At TheHealthBoard, we're committed to delivering accurate, trustworthy information. Our expert-authored content is rigorously fact-checked and sourced from credible authorities. Discover how we uphold the highest standards in providing you with reliable knowledge.
Drinking beer while breastfeeding has long been touted as a way to both increase milk supply and lessen the time it takes for the milk to let down. Studies of these benefits of drinking beer while breastfeeding have had mixed results, with the majority showing there is no real basis to these beliefs. It is known that beer, or any alcohol, can actually reduce a woman's milk supply when consumed in excess. Most major medical organizations, however, consider moderate alcohol consumption to be compatible with nursing.
For centuries, beer has been used by breastfeeding mothers, especially in the early stages of a nursing relationship, to increase milk supply and flow. It is believed that the hops in beer, both alcoholic and nonalcoholic, increase a woman's prolactin levels, causing her body to produce more milk and aiding in the flow of milk from breast to baby or pump, also known as milk let down. While there is a large amount of anecdotal evidence supporting this theory, scientific studies have not produced the same results.
Several researchers have found that for prolactin levels to increase significantly enough to cause the body to produce more milk, a large amount of beer would need to be consumed. As beer is a diuretic, the quantity needed would actually dry up a mother's milk, despite the increase in prolactin. Smaller studies, however, have found that drinking beer while breastfeeding can help a mother relax, thereby aiding in milk let down. A small glass of beer can generally achieve this effect without limiting milk supply or causing any harm to the baby.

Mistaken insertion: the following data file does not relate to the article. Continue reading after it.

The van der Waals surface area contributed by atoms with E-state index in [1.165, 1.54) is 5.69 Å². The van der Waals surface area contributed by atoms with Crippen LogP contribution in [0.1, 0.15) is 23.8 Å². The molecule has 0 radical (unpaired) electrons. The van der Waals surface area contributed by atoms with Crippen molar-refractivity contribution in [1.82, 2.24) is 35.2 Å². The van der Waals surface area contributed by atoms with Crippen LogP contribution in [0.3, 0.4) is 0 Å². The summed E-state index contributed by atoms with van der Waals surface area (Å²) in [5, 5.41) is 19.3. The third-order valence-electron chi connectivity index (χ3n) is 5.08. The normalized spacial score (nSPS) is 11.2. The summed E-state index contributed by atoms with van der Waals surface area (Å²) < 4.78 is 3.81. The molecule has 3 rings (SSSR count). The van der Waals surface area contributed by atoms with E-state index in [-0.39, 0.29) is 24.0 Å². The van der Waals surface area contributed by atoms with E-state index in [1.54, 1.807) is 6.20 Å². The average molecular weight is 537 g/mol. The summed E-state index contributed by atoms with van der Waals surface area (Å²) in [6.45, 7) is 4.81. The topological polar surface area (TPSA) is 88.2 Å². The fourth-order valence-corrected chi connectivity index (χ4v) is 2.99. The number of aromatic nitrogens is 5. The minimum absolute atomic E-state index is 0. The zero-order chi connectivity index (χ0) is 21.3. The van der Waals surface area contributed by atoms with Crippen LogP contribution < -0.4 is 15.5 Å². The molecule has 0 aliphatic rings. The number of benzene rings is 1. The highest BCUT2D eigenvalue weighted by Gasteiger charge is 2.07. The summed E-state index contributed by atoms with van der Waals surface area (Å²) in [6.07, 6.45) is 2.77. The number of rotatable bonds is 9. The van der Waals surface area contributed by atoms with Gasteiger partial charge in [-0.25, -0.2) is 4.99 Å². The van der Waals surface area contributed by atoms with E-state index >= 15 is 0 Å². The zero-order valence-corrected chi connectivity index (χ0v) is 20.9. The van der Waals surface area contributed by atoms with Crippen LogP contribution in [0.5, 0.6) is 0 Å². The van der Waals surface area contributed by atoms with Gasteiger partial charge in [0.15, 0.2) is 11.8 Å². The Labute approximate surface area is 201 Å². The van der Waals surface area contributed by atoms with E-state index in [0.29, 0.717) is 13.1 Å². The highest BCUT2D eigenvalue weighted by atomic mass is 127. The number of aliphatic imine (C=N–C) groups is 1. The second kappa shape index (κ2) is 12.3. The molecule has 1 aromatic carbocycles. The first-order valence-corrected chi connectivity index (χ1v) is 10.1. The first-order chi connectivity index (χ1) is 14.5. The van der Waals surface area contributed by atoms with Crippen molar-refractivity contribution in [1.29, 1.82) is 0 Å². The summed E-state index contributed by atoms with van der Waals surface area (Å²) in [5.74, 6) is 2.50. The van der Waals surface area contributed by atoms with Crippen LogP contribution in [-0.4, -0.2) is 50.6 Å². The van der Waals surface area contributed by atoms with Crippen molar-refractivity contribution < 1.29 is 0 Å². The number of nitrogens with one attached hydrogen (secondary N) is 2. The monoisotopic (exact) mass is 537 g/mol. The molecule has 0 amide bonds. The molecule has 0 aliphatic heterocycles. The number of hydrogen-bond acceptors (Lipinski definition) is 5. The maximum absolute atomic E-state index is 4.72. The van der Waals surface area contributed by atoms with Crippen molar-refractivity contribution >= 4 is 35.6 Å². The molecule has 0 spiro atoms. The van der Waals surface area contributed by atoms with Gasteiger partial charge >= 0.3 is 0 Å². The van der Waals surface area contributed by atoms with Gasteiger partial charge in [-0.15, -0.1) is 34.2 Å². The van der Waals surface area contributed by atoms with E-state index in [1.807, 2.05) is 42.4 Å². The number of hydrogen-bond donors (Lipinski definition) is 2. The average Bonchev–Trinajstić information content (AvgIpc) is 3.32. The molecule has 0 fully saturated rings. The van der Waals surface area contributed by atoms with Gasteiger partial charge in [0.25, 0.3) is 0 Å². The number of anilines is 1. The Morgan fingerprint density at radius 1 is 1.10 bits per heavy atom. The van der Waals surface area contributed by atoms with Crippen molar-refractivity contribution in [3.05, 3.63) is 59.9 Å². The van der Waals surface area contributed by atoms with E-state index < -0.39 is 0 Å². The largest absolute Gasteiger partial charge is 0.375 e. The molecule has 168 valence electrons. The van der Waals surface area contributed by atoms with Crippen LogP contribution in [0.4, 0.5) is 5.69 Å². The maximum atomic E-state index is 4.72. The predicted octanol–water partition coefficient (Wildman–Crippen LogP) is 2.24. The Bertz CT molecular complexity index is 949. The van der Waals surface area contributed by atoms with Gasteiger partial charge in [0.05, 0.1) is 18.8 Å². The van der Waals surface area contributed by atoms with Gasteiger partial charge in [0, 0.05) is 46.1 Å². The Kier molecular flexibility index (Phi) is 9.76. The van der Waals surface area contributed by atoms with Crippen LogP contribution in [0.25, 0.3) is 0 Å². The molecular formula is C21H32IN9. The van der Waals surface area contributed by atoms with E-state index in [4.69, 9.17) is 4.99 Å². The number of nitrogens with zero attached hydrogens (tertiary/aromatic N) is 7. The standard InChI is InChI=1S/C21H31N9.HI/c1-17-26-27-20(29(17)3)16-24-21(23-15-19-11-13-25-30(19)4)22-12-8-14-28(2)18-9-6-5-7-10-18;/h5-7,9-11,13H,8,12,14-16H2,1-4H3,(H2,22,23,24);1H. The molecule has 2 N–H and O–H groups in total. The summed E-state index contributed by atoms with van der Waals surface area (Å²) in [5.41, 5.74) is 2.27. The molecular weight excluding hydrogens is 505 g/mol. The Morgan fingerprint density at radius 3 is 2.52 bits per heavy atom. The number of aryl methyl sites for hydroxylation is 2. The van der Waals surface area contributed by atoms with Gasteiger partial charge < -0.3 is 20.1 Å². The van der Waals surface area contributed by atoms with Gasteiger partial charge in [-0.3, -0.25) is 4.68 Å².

Drinking beer while breastfeeding is often looked down on upon. Yet according to various breastfeeding organizations, and many major medical organizations including the American Academy of Pediatrics (AAP) and the World Health Organization (WHO), nursing mothers can safely drink beer, as well as other types of alcohol, while breastfeeding. The general consensus is that if a woman is sober enough to legally drive, she is sober enough to nurse her child. This means that a woman weighing about 140 pound (63 kilograms) can safely have one 12-ounce (355 ml) beer or one 5-ounce (148 ml) glass of wine every two hours with food, and still nurse her child without an issue.
If a woman wishes to consume more than this recommended amount, most doctors suggest pumping beforehand and feeding the baby with a bottle even though alcohol generally does not stay in breast milk. The breasts themselves often filter out a large amount of impurities from the milk as well. Constant exposure to alcohol in breast milk, however, has been found to slow a baby's development of gross motor skills and, in children under three months of age, make them groggy or gassy.